- HVAC issues: Excessive pollutants in the air will make your HVAC system work harder and get dirtier faster. This means the dirty air filter reduces airflow and also spreads dust, mold and other allergens back into the air. Pests are also known to create nests in the ducts of your HVAC system, expelling even more pollutants into your air, which you and your family end up breathing.
- Utility bills: Another downside to having your HVAC system work extra hard is it’ll use up more energy, resulting in a higher utility bill. If you find your monthly utility bill is higher than normal, it’s worth checking your HVAC system to ensure everything is working as it should and there is no mold, pests or other contaminants sabotaging it.
- Long-term illness: Debris from pests, mold and VOCs can cause or worsen illnesses, such as asthma and even some cancers. It’s important not to ignore the initial signs of poor indoor air quality, such as frequent headaches, coughing or sneezing, since they could develop into serious illnesses.
4 Ways to Improve Your Indoor Air Quality
Improving your indoor air quality is something any homeowner can do without a large expense. Here are some ways to get started:
- Ventilation: Indoor air is typically two to five times more polluted than outdoor air, and bringing some of that fresh air in is one of the best ways to improve your home’s air quality. Make sure your home is properly ventilated, especially when particulates and VOCs are present.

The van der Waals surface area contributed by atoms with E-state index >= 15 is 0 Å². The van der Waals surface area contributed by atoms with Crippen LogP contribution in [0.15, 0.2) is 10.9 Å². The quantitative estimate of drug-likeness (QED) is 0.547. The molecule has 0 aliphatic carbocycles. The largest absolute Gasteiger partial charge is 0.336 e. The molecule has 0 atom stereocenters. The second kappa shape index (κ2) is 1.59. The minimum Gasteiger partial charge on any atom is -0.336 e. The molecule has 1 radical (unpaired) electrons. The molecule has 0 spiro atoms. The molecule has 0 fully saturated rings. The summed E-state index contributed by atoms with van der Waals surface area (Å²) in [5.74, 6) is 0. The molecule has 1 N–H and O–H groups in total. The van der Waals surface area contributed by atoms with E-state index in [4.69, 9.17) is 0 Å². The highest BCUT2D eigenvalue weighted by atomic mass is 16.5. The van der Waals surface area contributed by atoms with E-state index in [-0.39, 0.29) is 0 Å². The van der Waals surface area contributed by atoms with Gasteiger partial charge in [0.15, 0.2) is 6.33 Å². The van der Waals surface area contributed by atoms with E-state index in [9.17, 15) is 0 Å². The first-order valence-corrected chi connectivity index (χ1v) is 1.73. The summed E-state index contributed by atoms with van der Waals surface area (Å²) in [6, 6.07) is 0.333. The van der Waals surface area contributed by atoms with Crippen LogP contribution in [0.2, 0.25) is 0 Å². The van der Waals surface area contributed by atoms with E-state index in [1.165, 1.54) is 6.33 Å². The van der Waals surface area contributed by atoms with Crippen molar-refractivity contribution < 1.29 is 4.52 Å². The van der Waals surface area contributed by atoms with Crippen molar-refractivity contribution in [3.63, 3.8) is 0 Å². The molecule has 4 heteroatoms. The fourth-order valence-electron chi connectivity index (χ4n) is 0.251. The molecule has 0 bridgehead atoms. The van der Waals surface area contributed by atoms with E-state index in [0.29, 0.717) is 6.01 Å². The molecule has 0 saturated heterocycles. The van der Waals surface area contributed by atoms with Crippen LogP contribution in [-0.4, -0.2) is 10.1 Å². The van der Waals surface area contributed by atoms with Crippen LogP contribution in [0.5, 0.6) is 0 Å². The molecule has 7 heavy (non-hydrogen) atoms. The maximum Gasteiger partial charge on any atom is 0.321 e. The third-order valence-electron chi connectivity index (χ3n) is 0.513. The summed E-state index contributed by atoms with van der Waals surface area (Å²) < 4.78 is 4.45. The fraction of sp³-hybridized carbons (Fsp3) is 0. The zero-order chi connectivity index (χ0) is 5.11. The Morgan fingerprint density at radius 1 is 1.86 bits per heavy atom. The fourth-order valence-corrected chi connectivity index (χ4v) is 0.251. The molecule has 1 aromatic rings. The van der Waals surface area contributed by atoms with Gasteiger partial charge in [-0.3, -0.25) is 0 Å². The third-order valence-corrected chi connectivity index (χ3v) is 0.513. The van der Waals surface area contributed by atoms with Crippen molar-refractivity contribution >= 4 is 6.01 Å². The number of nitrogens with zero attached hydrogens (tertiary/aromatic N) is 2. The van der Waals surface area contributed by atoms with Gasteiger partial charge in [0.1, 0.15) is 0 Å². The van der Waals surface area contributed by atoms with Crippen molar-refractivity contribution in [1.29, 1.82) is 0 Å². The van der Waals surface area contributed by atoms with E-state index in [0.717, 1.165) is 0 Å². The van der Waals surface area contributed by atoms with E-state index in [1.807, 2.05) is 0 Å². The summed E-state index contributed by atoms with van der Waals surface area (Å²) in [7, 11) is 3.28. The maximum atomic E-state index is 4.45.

- Humidity: As important as ventilation is, a well-sealed home is essential for preventing the moisture and humidity buildup that can cause mold to grow. Making sure your home is well-sealed keeps temperatures and humidity levels more stable and saves you money on your monthly utility bills.
- Cleanliness: A clean home is a healthier one. Mold, fungi and other pests thrive in dark, damp, crowded spaces. In dirty environments, lingering dust and dander get circulated into the air and cause health problems. Keeping your home clean is one of the best ways to maintain air quality at a healthy level. Aside from normal dusting and sweeping, you should also have your HVAC vents cleaned regularly.
- Purification: Purifying your home is a quick and easy way to rid it of airborne microbes, and there are several ways to do this, including using air scrubbers. The REME HALO® air scrubber is an in-duct air purifier that can be attached to your HVAC system to produce a plasma that travels through your home, purifying the air. It also coagulates smaller particles that your air filter may miss, making them larger and more easily caught by your existing air filter, promising cleaner air all around.
Take the First Steps Towards Cleaner Air
Tackling persistent indoor air problems can seem like a daunting task, but, as with any major renovation, the first step is to know what you’re dealing with. Home Climates now offers comprehensive indoor air quality testing that gives you a fast and accurate picture of the airborne pollutants affecting your home and your health. Once we know where the problem lies, we can develop a strategy to remediate it for good.
Get started by contacting our office to book your appointment today. We proudly service residents of Elizabethtown, Lancaster, Mount Joy, Hershey, Harrisburg and surrounding areas.